SW: So, just a few years ago, Naval Special Warfare Center created the Instructor Qualification Course, the IQC, to formally professionalize the instructor cadre of all the phases. Have you seen that as a really significant step toward how instructors carry on their duties within first phase?
K: It has definitely helped in a sense of giving the instructor tools to be able to use as he’s in front of the student, student base. It has allowed a more confident instructor to stand before them with better knowledge and is equipped better to handle that student I want to say cohort ’cause it is. It’s about 150 to 200 people. So, from a professional standpoint, yes, it has.
SW: But I think the idea is that, or the impression is out there that BUD/S instructors have the latitude to on a whim decide they’re going to be tougher on the class today. And Steven, you spoke about this earlier, about how every response, every evolution out there is pre-briefed and is not as random as the students may think it is.
S: Just like certain operations are planned months in advance, you also have time sensitive operations that are done hours away from now. That’s almost the exact same thing with the BUD/S training pipeline, at least for First Phase. We have schedules, but if we are not seeing the attributes or the responses that we need to, we will change the schedule. We will add things, take things out, but every time we do that is to elicit a certain response. Every interaction with the student base is for a reason. It’s to have them display to us something that we want to see, and if we’re not seeing that, we can make minor tweaks. But the bottom line is those interactions with the student base are for a reason to elicit certain responses or to have them display certain attributes that we want to see.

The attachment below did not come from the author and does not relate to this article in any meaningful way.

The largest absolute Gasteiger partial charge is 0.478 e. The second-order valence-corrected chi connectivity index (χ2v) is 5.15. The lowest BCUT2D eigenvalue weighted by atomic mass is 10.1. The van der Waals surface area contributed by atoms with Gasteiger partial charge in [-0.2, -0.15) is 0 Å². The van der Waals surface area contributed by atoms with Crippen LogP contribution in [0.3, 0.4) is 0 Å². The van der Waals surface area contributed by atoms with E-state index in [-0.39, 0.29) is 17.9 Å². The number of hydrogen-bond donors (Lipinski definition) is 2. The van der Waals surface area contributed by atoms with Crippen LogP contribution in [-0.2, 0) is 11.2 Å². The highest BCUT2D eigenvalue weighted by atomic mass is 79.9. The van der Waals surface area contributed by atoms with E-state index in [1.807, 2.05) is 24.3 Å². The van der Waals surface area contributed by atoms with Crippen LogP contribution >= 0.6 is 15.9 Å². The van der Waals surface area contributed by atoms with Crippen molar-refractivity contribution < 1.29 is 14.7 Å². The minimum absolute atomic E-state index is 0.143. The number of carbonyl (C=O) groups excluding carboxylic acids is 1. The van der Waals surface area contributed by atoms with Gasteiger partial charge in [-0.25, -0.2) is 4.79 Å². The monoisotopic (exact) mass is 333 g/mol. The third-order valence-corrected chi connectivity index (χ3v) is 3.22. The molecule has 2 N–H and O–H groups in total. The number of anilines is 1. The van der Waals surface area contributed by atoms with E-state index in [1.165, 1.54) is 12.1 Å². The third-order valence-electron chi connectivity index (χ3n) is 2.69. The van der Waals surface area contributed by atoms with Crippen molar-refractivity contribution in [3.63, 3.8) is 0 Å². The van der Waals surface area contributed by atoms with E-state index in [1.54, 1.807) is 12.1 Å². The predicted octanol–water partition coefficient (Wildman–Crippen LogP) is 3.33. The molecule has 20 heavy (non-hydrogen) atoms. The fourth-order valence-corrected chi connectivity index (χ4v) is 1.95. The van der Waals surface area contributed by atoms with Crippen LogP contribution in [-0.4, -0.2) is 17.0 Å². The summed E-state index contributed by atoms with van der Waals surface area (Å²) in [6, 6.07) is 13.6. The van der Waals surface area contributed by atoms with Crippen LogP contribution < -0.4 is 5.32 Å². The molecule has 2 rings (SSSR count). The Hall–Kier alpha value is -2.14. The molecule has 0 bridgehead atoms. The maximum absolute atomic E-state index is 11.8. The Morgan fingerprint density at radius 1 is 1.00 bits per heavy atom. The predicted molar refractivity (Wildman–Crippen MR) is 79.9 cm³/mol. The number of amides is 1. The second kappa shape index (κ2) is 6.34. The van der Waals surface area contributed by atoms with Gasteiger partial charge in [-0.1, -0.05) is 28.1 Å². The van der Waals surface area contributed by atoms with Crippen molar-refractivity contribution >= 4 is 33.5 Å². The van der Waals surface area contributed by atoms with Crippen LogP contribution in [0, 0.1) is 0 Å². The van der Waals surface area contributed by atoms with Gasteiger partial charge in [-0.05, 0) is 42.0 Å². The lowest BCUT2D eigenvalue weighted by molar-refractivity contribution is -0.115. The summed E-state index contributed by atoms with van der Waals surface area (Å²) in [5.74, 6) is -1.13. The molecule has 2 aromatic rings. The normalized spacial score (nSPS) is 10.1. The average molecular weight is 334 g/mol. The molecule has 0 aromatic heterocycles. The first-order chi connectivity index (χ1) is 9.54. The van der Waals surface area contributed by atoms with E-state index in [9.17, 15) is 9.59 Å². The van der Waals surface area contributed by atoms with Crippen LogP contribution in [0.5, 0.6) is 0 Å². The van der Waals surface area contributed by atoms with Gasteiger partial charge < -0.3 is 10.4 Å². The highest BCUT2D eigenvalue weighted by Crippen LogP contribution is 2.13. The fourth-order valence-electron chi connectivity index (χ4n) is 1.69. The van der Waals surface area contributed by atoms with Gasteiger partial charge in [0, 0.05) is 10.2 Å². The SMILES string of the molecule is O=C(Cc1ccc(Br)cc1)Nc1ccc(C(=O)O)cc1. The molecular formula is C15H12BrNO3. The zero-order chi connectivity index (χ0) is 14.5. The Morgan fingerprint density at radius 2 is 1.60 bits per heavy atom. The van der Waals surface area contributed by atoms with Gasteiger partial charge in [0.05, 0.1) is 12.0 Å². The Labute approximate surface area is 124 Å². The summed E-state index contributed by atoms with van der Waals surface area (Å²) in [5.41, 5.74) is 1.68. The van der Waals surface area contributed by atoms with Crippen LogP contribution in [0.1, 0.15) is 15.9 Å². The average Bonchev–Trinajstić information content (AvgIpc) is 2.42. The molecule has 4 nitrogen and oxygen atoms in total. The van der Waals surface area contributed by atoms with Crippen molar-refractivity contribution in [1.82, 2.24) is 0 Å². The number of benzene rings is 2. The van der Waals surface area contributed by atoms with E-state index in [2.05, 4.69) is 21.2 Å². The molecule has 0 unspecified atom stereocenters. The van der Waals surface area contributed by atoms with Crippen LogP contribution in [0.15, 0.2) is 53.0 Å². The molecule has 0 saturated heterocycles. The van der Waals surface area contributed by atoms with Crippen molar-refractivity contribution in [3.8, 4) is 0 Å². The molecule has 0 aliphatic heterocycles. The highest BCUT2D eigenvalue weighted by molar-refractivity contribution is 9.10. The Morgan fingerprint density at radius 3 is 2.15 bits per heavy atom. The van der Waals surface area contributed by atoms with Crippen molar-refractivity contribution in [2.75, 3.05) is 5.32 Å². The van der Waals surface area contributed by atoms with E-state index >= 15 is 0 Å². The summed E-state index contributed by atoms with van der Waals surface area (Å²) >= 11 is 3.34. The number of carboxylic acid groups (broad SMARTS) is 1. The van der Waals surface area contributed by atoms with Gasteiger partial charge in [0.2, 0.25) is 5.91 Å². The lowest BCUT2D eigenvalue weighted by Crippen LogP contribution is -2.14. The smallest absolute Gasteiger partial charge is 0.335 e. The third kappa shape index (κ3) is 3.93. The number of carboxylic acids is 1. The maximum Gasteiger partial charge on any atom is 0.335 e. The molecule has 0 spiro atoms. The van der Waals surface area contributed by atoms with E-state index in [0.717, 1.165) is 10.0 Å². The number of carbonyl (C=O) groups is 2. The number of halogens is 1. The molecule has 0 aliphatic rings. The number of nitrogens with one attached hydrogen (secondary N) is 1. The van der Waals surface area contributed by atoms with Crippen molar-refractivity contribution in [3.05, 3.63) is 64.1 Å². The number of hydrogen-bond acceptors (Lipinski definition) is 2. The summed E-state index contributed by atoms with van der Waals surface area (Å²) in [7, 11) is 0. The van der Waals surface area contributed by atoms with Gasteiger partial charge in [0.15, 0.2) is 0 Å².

SW: So, it’s not just the beatings will continue until morale improves. There’s, there’s an objective to every evolution and even remediation.
K: And there’s a curriculum that’s followed almost to a T, but there is the, if you’re not giving us the response that we need to see and that we’re looking to see, we have other tools to make you show us that. It may come off as we’re being sadistic, but we’re not. It’s just physical activity to elicit a response that we want to see.
SW: Now, I’ve heard this around the campus before that BUD/S is to some extent a bit of a mystery. Should it stay a mystery to candidates, or is some of the information out there actually good to have before they get here?
K: Can you give a specific?
SW: Some websites will give out training information, for instance, how to train for BUD/S. Is that worthwhile information to have before it gets here?
K: Sure. Again, the program itself, because of the length of it, and we’ll talk specifically just for first phase at BTC, you can know all the keys to the kingdom; you still have to physically go through it. So, log PT’s coming, you can practice log PT activities if you want. There’s plenty of videos out there showing you how to do it. It’s not the same until it’s game day, and you’ve got six other people on that log trying to do it. Working by yourself is easy. Working as a team, that’s what we’re looking for, is teammates, individuals who will work hard together. So, yes, we don’t mind, get yourself physically ready for this program, but the program itself is tough. You can’t hide from it.